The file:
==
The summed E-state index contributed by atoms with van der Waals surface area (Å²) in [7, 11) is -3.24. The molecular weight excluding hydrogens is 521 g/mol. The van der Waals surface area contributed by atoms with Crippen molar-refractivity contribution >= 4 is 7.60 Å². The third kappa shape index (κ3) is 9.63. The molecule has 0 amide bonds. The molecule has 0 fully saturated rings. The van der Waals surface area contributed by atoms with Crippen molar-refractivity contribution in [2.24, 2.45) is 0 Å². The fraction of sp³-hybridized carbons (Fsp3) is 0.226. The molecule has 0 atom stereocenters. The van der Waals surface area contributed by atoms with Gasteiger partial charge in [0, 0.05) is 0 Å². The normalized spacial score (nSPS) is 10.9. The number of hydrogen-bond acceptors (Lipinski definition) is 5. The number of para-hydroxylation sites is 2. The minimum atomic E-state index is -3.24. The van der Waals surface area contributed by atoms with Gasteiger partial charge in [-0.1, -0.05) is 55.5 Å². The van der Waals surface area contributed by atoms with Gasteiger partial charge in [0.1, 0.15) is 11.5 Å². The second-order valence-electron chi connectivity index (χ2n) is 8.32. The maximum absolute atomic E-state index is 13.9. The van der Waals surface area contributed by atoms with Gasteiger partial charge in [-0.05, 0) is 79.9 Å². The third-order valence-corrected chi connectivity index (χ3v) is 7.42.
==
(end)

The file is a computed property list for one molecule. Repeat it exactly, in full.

The summed E-state index contributed by atoms with van der Waals surface area (Å²) in [7, 11) is -3.24. The molecular weight excluding hydrogens is 521 g/mol. The van der Waals surface area contributed by atoms with Crippen molar-refractivity contribution >= 4 is 7.60 Å². The third kappa shape index (κ3) is 9.63. The molecule has 0 amide bonds. The molecule has 0 fully saturated rings. The van der Waals surface area contributed by atoms with Crippen molar-refractivity contribution in [2.24, 2.45) is 0 Å². The fraction of sp³-hybridized carbons (Fsp3) is 0.226. The molecule has 0 atom stereocenters. The van der Waals surface area contributed by atoms with Gasteiger partial charge in [0, 0.05) is 0 Å². The normalized spacial score (nSPS) is 10.9. The number of hydrogen-bond acceptors (Lipinski definition) is 5. The number of para-hydroxylation sites is 2. The minimum atomic E-state index is -3.24. The van der Waals surface area contributed by atoms with Gasteiger partial charge in [-0.1, -0.05) is 55.5 Å². The van der Waals surface area contributed by atoms with Gasteiger partial charge in [0.1, 0.15) is 11.5 Å². The second-order valence-electron chi connectivity index (χ2n) is 8.32. The maximum absolute atomic E-state index is 13.9. The van der Waals surface area contributed by atoms with Gasteiger partial charge in [-0.05, 0) is 79.9 Å². The third-order valence-corrected chi connectivity index (χ3v) is 7.42.